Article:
• Binocular Vision: Disorders and Treatment

    For many, the term binocular vision conjures images of super powers or the rare ability to spot objects far away, but having binocular vision simply means having two eyes with which to see. Binocular vision does lend creatures with two eyes advantages over those with only one, such as enhanced vision, ...

    Read More
  • Curbing Macular Degeneration

    Macular degeneration represents one of the most significant causes of vision loss in older adults. According to the Centers for Disease Control and Prevention, an estimated 1.8 million people currently suffer from macular degeneration, with an additional 7.3 million people at risk of developing this ...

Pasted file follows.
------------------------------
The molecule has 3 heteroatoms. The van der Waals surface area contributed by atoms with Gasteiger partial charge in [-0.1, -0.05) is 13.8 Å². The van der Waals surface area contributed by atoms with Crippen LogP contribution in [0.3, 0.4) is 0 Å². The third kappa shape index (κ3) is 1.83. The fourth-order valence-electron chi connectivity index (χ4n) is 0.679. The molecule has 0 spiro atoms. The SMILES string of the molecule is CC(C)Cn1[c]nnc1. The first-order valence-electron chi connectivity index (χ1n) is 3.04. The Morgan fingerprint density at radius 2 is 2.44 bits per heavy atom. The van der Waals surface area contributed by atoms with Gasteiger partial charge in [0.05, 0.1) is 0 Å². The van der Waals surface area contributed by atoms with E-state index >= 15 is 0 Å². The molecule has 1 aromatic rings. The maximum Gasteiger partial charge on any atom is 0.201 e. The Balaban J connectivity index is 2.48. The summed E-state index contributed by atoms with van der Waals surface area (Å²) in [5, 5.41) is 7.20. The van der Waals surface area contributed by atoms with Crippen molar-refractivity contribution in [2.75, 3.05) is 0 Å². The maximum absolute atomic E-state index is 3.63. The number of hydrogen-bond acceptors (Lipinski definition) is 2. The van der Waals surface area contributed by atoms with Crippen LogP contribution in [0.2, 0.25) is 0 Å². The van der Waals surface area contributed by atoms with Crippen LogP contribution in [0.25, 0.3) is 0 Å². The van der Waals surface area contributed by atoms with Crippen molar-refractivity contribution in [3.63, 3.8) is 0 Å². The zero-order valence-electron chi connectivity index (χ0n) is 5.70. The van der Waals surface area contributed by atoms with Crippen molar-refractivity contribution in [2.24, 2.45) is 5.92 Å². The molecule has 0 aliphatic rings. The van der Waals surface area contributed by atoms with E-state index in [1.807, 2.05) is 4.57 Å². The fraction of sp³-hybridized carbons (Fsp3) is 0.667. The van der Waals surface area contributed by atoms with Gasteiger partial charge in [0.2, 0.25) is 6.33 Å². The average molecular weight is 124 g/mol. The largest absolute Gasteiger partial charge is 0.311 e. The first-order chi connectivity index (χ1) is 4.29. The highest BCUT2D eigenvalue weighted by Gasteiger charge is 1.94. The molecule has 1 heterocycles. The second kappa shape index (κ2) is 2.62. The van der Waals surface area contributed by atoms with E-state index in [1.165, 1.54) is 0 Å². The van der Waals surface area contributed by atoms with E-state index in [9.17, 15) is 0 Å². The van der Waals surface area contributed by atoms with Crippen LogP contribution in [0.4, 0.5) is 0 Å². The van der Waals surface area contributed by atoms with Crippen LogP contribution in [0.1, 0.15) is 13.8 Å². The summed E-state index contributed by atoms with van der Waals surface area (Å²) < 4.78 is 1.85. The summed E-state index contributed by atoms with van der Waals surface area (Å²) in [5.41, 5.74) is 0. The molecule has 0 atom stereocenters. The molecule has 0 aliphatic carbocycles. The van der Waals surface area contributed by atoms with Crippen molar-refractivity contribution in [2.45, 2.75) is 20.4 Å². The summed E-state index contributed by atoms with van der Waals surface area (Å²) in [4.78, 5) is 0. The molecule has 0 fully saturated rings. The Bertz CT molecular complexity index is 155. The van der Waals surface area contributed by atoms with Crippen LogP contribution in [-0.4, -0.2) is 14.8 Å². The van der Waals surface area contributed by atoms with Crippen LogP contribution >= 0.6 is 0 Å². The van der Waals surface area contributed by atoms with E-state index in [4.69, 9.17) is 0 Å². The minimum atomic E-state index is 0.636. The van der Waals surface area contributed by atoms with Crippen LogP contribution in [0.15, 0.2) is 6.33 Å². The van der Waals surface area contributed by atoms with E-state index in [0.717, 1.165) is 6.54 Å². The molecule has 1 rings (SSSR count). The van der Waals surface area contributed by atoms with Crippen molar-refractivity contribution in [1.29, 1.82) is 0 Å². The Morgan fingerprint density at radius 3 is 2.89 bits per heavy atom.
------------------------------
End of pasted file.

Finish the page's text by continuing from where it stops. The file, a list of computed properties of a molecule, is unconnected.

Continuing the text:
Read More
  • Diabetic Retinopathy: What Is It?

    Diabetic retinopathy refers to several eye problems that are characterized by damage to the light-sensitive retina, caused by excessive blood sugar levels. Almost half of Americans with diabetes suffer from some level of diabetic retinopathy. When glucose levels in the blood are not properly controlled, ...

    Read More
  • Glaucoma Care: What You Need to Know

    Glaucoma is the second leading cause of blindness worldwide, reports the Glaucoma Research Foundation. This common eye condition typically affects older adults, although infants and young adults are also at risk. Fortunately, however, cutting-edge research is improving diagnosis and treatment of this ...

    Read More
  • Strabismus

    Strabismus is the medical term for the misalignment of the eyes. Commonly referred to as cross-eyed or wall-eyed, strabismus may involve either one or both eyes turning inward, outward or even up or down. It is one of the most common vision conditions in young children, affecting somewhere between 2 ...

    Read More

Newsletter Signup

Sign Up to Receive More Articles